School Nurse

Holte employs a school nurse for one day a week. She has built up a good knowledge of our school, pupils and families. In 2014-2015, the school nurse worked with 45 pupils who had health-related needs from weight issues to asthma and from potential ‘Child and Adult Mental Health Services’ (CAMHS) referrals to pupils acknowledging a need to give up smoking.

The school nurse is an excellent resource who also works in conjunction with the school’s Special Educational Needs and Disabilities (SEND) team looking at care plans. She also works with the DSL, ensuring that all pupils on the Child Protection radar are checked regularly.

Walsall Education Welfare Service

Cuts to funding in 2014-2015 meant that no Educational Social Worker (ESW) was available to us in Birmingham, so we sought assistance from elsewhere and established a relationship with Walsall Education Welfare Service. We purchase the services of an ESW for one day a week, which ensures that our hard to reach attendance cases are dealt with effectively and efficiently. This has been a big factor in our Persistent Absence data consistently remaining below national averages. Through communication with our ESW (whether it is through phone call, letter, home visit or school meeting), we are confident that where attendance issues exist, they will be addressed and solved quickly.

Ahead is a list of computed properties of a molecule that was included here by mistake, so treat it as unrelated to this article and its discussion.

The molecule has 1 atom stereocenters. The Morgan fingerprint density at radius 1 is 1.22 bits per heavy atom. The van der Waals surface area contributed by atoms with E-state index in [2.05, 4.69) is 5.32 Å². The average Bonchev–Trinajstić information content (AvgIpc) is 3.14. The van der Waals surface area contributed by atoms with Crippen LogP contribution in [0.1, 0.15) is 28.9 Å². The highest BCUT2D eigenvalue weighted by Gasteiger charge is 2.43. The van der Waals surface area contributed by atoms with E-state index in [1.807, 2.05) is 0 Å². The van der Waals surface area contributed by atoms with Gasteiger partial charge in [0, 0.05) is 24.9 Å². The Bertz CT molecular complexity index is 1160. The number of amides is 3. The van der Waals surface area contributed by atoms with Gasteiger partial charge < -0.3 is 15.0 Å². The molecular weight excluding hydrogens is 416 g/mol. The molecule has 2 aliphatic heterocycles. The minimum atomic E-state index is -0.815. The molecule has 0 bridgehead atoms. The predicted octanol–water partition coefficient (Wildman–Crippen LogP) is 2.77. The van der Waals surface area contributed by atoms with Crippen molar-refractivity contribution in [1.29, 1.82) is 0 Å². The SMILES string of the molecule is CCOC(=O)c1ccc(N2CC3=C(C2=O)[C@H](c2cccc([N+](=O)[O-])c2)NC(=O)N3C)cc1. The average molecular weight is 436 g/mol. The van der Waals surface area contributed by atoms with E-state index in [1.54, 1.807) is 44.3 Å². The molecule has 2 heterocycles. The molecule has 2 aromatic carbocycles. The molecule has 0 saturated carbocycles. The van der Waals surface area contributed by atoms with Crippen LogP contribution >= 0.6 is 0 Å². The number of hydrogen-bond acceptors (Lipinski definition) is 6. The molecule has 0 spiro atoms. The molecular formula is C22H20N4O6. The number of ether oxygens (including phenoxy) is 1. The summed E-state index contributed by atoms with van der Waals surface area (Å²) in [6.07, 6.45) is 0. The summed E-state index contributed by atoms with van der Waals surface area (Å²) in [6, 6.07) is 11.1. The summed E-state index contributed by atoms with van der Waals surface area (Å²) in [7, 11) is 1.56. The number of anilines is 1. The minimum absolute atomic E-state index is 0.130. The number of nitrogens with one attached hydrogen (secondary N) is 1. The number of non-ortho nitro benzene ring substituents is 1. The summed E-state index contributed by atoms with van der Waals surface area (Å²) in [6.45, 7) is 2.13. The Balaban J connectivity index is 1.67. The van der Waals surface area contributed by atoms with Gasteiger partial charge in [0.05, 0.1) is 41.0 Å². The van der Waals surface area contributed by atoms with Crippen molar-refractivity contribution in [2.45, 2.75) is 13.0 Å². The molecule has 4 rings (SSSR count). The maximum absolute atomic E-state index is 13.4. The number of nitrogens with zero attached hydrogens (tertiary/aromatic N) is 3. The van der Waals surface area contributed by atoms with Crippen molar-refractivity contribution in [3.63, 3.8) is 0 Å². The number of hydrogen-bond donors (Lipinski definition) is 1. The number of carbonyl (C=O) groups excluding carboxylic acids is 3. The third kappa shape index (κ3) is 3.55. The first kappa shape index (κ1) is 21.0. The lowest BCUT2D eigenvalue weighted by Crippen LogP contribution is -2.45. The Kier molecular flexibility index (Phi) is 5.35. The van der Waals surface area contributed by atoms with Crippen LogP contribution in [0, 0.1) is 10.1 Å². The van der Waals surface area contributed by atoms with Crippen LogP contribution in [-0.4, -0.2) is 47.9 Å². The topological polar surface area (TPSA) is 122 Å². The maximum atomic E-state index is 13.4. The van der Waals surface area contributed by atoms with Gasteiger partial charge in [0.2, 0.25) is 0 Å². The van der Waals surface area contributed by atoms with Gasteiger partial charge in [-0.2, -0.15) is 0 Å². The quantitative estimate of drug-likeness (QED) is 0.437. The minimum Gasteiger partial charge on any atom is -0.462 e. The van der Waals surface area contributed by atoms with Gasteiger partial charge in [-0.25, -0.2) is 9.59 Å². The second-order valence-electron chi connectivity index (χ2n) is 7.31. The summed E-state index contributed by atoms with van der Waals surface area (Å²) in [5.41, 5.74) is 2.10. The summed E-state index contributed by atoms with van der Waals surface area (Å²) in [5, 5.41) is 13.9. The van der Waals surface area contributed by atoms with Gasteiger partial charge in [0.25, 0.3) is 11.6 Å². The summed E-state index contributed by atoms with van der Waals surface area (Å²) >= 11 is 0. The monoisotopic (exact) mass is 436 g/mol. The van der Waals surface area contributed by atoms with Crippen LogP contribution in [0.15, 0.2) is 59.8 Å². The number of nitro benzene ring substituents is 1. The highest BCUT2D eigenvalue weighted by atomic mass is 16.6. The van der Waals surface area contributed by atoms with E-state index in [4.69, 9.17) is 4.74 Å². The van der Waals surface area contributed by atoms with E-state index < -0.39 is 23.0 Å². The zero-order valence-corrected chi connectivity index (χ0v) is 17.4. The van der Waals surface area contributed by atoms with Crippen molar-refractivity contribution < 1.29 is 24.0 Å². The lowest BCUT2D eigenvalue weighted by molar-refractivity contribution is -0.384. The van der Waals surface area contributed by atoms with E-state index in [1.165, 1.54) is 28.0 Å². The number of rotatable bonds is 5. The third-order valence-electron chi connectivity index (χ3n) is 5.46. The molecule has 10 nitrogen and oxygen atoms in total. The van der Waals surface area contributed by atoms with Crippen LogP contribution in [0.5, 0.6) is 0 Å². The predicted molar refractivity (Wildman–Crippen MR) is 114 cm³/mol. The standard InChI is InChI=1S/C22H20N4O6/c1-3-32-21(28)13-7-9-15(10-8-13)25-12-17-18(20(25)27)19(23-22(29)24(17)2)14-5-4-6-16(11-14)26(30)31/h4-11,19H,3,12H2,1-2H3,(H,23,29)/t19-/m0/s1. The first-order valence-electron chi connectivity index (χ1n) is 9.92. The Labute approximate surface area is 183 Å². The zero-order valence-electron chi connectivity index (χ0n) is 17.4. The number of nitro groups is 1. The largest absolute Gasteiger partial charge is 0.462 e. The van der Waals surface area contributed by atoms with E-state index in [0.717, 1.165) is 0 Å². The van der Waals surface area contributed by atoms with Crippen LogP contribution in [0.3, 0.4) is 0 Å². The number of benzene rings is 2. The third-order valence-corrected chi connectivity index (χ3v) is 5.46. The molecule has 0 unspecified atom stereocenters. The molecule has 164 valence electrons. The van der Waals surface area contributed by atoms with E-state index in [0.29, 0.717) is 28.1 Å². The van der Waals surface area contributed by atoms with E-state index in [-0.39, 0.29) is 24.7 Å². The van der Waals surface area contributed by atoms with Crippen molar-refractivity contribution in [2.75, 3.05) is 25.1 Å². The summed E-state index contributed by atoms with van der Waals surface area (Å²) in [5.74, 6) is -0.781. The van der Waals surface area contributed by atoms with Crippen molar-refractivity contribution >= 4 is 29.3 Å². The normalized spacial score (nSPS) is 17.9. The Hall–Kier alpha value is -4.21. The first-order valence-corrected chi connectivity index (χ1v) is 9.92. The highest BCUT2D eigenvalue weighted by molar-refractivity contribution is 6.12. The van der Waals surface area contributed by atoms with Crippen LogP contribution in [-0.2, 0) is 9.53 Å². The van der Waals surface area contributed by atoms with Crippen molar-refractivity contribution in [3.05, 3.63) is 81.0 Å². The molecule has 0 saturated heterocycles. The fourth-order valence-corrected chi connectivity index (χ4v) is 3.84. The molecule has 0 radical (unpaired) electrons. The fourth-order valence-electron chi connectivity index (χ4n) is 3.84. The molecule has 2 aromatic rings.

Holte still maintains some contact with the Birmingham Education Welfare Service through the annual running of the ‘Spotlight’ scheme, which targets persistent absentees and can lead to fines for cases where there is no improvement.

Mental Health

Holte is currently one of four schools in Birmingham taking part in the Headstart scheme. This pilot project is targeting mental health issues in 11-14 year olds and is funded by a Big Lottery grant. During 2014-2015, the scheme involved a taught element for our Year 7 pupils called ‘PATHS+’; a link up with the Barnardos ‘ARCH’ project to assist families where there are difficulties; the setting up of a community network around Holte of 60 partners/agencies who can offer an element of support to families and the setting up the FAST (Families and Schools Together) programme. It is hoped that this scheme will be rolled out city-wide in the future, so Holte has a large part to play in shaping the success of the project.